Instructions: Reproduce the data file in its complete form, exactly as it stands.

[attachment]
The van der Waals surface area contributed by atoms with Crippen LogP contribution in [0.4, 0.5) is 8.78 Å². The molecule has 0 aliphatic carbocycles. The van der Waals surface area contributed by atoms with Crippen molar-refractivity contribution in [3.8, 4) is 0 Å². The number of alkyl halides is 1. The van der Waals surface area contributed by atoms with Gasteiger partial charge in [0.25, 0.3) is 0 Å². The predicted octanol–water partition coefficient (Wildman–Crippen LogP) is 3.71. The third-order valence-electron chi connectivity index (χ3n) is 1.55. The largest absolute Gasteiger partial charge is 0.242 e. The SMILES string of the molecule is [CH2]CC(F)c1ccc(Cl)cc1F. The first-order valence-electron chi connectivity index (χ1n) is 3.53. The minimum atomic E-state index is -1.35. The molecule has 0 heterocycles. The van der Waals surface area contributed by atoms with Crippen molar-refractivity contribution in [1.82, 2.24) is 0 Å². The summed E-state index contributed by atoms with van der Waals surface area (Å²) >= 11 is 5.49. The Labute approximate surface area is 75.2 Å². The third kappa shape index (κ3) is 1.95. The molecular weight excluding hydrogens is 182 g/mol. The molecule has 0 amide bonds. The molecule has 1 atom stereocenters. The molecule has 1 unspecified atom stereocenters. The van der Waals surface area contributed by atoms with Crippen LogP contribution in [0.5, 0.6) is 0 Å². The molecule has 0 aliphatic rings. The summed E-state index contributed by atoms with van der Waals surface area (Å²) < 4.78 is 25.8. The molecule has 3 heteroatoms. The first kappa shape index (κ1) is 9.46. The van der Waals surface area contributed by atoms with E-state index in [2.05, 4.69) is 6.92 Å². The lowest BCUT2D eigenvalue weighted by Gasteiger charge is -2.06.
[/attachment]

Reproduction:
The van der Waals surface area contributed by atoms with Crippen LogP contribution in [0.4, 0.5) is 8.78 Å². The molecule has 0 aliphatic carbocycles. The van der Waals surface area contributed by atoms with Crippen molar-refractivity contribution in [3.8, 4) is 0 Å². The number of alkyl halides is 1. The van der Waals surface area contributed by atoms with Gasteiger partial charge in [0.25, 0.3) is 0 Å². The predicted octanol–water partition coefficient (Wildman–Crippen LogP) is 3.71. The third-order valence-electron chi connectivity index (χ3n) is 1.55. The largest absolute Gasteiger partial charge is 0.242 e. The SMILES string of the molecule is [CH2]CC(F)c1ccc(Cl)cc1F. The first-order valence-electron chi connectivity index (χ1n) is 3.53. The minimum atomic E-state index is -1.35. The molecule has 0 heterocycles. The van der Waals surface area contributed by atoms with Crippen molar-refractivity contribution in [1.82, 2.24) is 0 Å². The summed E-state index contributed by atoms with van der Waals surface area (Å²) >= 11 is 5.49. The Labute approximate surface area is 75.2 Å². The third kappa shape index (κ3) is 1.95. The molecular weight excluding hydrogens is 182 g/mol. The molecule has 0 amide bonds. The molecule has 1 atom stereocenters. The molecule has 1 unspecified atom stereocenters. The van der Waals surface area contributed by atoms with Crippen LogP contribution in [0.5, 0.6) is 0 Å². The molecule has 0 aliphatic rings. The summed E-state index contributed by atoms with van der Waals surface area (Å²) < 4.78 is 25.8. The molecule has 3 heteroatoms. The first kappa shape index (κ1) is 9.46. The van der Waals surface area contributed by atoms with E-state index in [2.05, 4.69) is 6.92 Å². The lowest BCUT2D eigenvalue weighted by Gasteiger charge is -2.06.